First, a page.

Montague v. Commonwealth

Annotate this Case

332 S.W.2d 543 (1960)

Wayne A. MONTAGUE, Appellant, v. COMMONWEALTH of Kentucky, Appellee.

Court of Appeals of Kentucky.

February 19, 1960.

*544 Rhodes Bratcher, Claude E. Smith, Owensboro, for appellant.

John B. Breckinridge, Atty. Gen., Robert Matthews, Jr., Asst. Atty. Gen., for appellee.

STANLEY, Commissioner.

We sustain the motion of Wayne A. Montague for an appeal from his conviction of involuntary manslaughter with imprisonment in jail for one year.

Montague, Allen and Thomas Raymond were jointly indicted for the murder of Elmer Winters. Allen had been convicted of voluntary manslaughter before the appellant's trial.

The appellant strongly urges that the trial court should have directed a verdict of acquittal and, alternatively, that he committed error in giving the instruction on involuntary manslaughter as an aider and abettor of Allen.

Montague and Allen had become acquainted a week or so before Winters was killed. Allen's automobile had been wrecked and Montague had favored his friend by driving him in his car. Early in the evening of April 29, 1957, the young men had visited several taverns drinking only beer, as the appellant testified. Late in the evening they saw two men working with an automobile flat tire near the street in the parking lot of the Turf Club in Owensboro, and they stopped to offer their help. Allen got out of the car; but one of the men, with an oath, told them they did not want their help. There is some indication they feared a "holdup." One of the men cut Allen in the back. Montague and Allen then drove to Raymond's residence, where Allen lived. Allen went inside, told Raymond and his wife of the incident, while Montague stayed on the porch. Raymond suggested that Allen go for the sheriff and take out a warrant for the arrest of the two men. Mrs. Raymond did not want to stay alone, and she joined her husband, Allen and Montague and started out in the latter's car to go, as they all testified, to the sheriff's office. While they were in the house, unknown to Montague, Raymond gave Allen a pistol, which he put in his hip pocket.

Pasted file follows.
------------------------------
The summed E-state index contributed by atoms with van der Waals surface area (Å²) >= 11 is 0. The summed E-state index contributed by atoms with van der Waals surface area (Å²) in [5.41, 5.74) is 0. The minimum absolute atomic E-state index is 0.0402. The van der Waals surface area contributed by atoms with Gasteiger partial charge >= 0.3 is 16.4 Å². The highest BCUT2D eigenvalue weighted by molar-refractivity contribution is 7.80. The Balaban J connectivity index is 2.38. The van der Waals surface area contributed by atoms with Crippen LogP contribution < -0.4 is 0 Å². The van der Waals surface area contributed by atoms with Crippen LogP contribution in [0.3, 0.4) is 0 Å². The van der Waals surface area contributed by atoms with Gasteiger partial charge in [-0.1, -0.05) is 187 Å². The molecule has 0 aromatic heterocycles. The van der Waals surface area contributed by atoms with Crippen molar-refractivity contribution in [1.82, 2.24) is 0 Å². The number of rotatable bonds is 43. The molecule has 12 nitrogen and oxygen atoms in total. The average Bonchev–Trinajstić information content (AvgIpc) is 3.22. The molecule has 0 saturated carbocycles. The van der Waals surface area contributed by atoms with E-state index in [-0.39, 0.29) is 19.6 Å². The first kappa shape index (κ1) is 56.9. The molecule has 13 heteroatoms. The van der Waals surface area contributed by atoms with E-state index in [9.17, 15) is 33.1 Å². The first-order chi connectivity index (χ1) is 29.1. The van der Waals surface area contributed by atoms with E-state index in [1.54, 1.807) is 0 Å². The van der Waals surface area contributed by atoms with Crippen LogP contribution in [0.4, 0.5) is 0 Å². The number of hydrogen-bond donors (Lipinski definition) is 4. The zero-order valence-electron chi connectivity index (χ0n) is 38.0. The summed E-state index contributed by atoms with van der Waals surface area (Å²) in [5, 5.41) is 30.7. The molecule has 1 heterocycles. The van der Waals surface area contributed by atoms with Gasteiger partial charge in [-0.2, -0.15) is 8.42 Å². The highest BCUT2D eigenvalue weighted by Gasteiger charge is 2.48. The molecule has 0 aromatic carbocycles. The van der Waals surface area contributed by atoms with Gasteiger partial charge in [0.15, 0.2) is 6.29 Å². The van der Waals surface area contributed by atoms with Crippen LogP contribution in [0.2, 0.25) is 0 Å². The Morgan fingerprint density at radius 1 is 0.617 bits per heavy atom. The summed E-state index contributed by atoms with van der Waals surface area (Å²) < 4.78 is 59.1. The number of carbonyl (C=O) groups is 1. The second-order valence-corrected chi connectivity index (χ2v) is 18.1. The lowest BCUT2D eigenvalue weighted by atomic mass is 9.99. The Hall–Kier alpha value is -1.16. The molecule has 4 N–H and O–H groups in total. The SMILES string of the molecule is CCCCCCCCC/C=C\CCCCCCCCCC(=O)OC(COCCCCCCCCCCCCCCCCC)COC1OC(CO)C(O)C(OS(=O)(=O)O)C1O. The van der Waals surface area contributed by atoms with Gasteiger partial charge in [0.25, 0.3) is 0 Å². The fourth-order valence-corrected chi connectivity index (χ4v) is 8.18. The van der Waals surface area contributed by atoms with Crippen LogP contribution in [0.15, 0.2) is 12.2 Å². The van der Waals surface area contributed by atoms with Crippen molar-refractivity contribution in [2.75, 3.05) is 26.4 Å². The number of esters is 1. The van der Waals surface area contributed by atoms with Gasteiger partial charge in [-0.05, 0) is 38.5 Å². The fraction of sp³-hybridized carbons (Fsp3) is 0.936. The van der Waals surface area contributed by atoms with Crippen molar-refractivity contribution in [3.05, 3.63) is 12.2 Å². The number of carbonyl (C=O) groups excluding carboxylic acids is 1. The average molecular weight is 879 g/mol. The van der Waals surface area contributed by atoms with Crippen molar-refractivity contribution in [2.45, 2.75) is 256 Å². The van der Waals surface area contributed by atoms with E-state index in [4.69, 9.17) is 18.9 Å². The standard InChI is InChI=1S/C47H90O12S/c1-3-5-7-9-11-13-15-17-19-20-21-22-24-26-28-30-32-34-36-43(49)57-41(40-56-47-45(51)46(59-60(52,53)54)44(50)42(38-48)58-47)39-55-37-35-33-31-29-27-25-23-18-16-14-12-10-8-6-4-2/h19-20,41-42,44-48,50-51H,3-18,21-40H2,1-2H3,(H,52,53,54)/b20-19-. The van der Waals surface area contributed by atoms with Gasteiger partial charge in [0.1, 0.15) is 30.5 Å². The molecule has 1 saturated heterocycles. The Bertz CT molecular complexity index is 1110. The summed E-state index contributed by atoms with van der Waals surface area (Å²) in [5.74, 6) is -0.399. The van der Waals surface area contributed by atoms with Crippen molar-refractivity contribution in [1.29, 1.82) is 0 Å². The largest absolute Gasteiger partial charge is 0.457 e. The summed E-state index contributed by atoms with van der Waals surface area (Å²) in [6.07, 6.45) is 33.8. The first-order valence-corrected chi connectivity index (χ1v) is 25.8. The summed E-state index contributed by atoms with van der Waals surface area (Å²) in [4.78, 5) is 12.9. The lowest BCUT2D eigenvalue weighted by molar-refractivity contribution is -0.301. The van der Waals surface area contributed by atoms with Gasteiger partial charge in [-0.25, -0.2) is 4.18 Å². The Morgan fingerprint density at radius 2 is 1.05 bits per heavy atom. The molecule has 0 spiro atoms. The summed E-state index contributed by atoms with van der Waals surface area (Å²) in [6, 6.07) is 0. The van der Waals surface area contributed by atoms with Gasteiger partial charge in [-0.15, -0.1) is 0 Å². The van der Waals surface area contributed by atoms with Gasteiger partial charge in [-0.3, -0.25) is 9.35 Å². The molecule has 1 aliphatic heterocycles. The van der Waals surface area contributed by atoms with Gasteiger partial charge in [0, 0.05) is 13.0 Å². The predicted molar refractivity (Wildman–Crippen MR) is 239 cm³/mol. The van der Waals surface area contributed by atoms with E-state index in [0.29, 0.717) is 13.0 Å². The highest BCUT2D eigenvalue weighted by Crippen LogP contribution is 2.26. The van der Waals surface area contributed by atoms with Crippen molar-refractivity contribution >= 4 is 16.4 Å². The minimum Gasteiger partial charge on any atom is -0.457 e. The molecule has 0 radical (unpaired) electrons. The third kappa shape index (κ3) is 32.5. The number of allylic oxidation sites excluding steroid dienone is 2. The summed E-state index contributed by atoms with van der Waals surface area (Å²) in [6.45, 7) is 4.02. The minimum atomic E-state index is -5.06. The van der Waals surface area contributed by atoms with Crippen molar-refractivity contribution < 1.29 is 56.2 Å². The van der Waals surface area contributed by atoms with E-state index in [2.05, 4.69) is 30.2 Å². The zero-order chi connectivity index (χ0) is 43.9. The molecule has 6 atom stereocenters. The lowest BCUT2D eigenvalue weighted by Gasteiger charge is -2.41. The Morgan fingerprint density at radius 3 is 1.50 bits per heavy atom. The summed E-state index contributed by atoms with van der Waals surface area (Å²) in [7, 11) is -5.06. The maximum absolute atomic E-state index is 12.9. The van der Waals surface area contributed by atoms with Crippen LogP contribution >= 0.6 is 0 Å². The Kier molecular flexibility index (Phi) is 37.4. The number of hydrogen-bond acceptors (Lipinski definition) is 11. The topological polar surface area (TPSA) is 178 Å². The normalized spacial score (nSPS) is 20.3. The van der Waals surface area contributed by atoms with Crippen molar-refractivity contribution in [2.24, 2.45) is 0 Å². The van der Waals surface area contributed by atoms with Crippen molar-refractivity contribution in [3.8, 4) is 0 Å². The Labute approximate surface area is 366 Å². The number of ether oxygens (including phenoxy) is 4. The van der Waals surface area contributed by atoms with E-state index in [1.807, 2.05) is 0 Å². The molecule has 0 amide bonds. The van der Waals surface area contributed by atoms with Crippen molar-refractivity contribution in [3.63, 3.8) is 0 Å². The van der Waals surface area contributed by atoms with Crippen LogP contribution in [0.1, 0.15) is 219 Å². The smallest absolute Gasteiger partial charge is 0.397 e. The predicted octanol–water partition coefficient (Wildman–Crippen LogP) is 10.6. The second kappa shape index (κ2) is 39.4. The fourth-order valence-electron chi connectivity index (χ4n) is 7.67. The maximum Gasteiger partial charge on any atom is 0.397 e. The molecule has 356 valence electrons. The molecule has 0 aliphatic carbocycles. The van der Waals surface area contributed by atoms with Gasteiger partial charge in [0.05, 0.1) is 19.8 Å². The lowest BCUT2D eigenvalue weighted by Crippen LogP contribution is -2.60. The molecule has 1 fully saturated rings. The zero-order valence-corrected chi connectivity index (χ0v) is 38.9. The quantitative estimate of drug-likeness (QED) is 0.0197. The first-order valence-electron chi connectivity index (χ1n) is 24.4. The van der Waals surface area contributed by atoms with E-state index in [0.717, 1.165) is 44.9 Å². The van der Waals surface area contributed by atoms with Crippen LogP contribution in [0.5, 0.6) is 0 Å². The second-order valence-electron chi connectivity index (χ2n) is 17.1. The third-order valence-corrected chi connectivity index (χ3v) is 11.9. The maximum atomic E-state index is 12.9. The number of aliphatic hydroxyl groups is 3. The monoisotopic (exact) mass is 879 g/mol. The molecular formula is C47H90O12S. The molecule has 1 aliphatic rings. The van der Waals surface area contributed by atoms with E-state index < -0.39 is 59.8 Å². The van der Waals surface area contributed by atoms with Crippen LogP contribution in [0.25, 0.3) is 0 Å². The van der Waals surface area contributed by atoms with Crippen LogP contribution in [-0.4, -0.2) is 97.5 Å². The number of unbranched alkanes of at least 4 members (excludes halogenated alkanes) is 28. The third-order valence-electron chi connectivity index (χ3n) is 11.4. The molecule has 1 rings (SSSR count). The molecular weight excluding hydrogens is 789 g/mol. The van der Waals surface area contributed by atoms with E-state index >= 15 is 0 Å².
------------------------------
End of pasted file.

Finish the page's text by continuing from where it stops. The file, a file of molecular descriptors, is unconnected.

As they were passing the Turf Club parking lot, someone in the car said, "Turn in," and the appellant drove into the lot. It was then near midnight. Shortly before this the two men (called the "carnival boys") had asked the proprietor to call a taxicab to take them to their hotel and he had done so. A night watchman testified that neither of the strangers made a move, but one of the men who had driven up got out of the car, advanced upon the strangers and began shooting. The other three persons, according to the night watchman, jumped out of the automobile and ran away from the scene. Both of the "carnival *545 boys," Winters and Ernest Emard, were killed by bullets admittedly fired by Allen. The Commonwealth proved neither man was armed.

Allen was called as a witness for the Commonwealth. His testimony was that one of the strangers said, "The sons of bitches are back again"; he jerked the car door open, grabbed him, violently fought Allen and cut him across his hand. Someone in the car exclaimed, "They've got a gun." Montague, Raymond and his wife quickly jumped out on the other side of the automobile. The three ran, just as the night watchman had testified. Allen testified he could not get out while being attacked because the back of the front seat had been pushed forward by those getting out of the rear seat. He succeeded in getting the pistol out of his pocket and at first fired through the roof of the car for the purpose of letting his assailants know he had a pistol, thinking they might retreat; but as they kept on with their violence, he then shot at the two men. Winters was shot three or four times. Allen, as a witness for the Commonwealth, insisted that the appellant did not know he had a pistol, and that he had nothing to do with the affray or killing. Meanwhile, Montague, hearing the shots, thought he was being fired upon and lay down in some weeds until he heard the police or ambulance siren. The sheriff testified that Montague told him, "When he drove up there that he knew there was going to be trouble, and he and Mrs. Raymond and Tommy Raymond got out of the car and ran toward the service station."